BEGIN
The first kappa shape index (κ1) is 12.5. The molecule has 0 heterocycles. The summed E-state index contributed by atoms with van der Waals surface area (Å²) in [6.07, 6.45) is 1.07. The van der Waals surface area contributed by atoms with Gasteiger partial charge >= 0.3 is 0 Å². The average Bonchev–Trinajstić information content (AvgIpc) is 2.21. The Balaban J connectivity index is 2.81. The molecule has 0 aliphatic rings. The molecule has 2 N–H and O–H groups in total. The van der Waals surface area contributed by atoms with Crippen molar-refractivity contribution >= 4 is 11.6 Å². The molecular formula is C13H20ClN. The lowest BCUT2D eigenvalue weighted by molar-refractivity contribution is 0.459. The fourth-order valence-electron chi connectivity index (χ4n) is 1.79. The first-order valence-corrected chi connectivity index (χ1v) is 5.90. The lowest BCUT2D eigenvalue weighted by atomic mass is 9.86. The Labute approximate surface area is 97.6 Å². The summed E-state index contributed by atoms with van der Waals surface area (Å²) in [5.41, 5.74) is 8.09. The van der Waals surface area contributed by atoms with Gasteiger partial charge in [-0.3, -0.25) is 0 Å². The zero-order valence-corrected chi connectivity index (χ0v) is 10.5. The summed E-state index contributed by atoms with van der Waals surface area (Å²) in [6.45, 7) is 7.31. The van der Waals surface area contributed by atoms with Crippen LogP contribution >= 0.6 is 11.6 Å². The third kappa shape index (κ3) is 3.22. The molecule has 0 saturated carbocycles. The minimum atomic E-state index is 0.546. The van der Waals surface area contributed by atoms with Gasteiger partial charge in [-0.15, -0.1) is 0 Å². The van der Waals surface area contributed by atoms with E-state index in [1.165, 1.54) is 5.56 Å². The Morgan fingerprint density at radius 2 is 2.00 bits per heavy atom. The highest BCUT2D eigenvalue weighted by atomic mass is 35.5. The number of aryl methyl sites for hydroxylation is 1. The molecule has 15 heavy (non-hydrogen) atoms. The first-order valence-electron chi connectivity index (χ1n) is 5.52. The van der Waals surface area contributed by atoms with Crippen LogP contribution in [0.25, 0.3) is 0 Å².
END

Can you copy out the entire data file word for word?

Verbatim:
The first kappa shape index (κ1) is 12.5. The molecule has 0 heterocycles. The summed E-state index contributed by atoms with van der Waals surface area (Å²) in [6.07, 6.45) is 1.07. The van der Waals surface area contributed by atoms with Gasteiger partial charge >= 0.3 is 0 Å². The average Bonchev–Trinajstić information content (AvgIpc) is 2.21. The Balaban J connectivity index is 2.81. The molecule has 0 aliphatic rings. The molecule has 2 N–H and O–H groups in total. The van der Waals surface area contributed by atoms with Crippen molar-refractivity contribution >= 4 is 11.6 Å². The molecular formula is C13H20ClN. The lowest BCUT2D eigenvalue weighted by molar-refractivity contribution is 0.459. The fourth-order valence-electron chi connectivity index (χ4n) is 1.79. The first-order valence-corrected chi connectivity index (χ1v) is 5.90. The lowest BCUT2D eigenvalue weighted by atomic mass is 9.86. The Labute approximate surface area is 97.6 Å². The summed E-state index contributed by atoms with van der Waals surface area (Å²) in [5.41, 5.74) is 8.09. The van der Waals surface area contributed by atoms with Gasteiger partial charge in [-0.3, -0.25) is 0 Å². The zero-order valence-corrected chi connectivity index (χ0v) is 10.5. The summed E-state index contributed by atoms with van der Waals surface area (Å²) in [6.45, 7) is 7.31. The van der Waals surface area contributed by atoms with Crippen LogP contribution >= 0.6 is 11.6 Å². The third kappa shape index (κ3) is 3.22. The molecule has 0 saturated carbocycles. The minimum atomic E-state index is 0.546. The van der Waals surface area contributed by atoms with Gasteiger partial charge in [-0.15, -0.1) is 0 Å². The van der Waals surface area contributed by atoms with E-state index in [1.165, 1.54) is 5.56 Å². The Morgan fingerprint density at radius 2 is 2.00 bits per heavy atom. The highest BCUT2D eigenvalue weighted by atomic mass is 35.5. The number of aryl methyl sites for hydroxylation is 1. The molecule has 15 heavy (non-hydrogen) atoms. The first-order valence-electron chi connectivity index (χ1n) is 5.52. The van der Waals surface area contributed by atoms with Crippen LogP contribution in [0.25, 0.3) is 0 Å².